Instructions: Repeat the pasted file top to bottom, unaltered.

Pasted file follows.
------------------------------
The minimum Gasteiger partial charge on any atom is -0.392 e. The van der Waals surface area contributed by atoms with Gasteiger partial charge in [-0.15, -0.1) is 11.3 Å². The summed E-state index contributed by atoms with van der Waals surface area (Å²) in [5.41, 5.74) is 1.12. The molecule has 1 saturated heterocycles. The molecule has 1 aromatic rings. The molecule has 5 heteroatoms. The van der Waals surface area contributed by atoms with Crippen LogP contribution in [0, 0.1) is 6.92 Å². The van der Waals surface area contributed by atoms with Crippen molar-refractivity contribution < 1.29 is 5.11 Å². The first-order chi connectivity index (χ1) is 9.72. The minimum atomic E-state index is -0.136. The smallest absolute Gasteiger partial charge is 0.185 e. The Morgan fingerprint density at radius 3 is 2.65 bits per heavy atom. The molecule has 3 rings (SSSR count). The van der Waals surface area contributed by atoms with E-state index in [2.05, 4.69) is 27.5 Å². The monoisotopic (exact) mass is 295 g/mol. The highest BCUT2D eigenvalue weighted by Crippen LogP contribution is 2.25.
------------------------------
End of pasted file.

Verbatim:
The minimum Gasteiger partial charge on any atom is -0.392 e. The van der Waals surface area contributed by atoms with Gasteiger partial charge in [-0.15, -0.1) is 11.3 Å². The summed E-state index contributed by atoms with van der Waals surface area (Å²) in [5.41, 5.74) is 1.12. The molecule has 1 saturated heterocycles. The molecule has 1 aromatic rings. The molecule has 5 heteroatoms. The van der Waals surface area contributed by atoms with Crippen LogP contribution in [0, 0.1) is 6.92 Å². The van der Waals surface area contributed by atoms with Crippen molar-refractivity contribution < 1.29 is 5.11 Å². The first-order chi connectivity index (χ1) is 9.72. The minimum atomic E-state index is -0.136. The smallest absolute Gasteiger partial charge is 0.185 e. The Morgan fingerprint density at radius 3 is 2.65 bits per heavy atom. The molecule has 3 rings (SSSR count). The van der Waals surface area contributed by atoms with E-state index in [2.05, 4.69) is 27.5 Å². The monoisotopic (exact) mass is 295 g/mol. The highest BCUT2D eigenvalue weighted by Crippen LogP contribution is 2.25.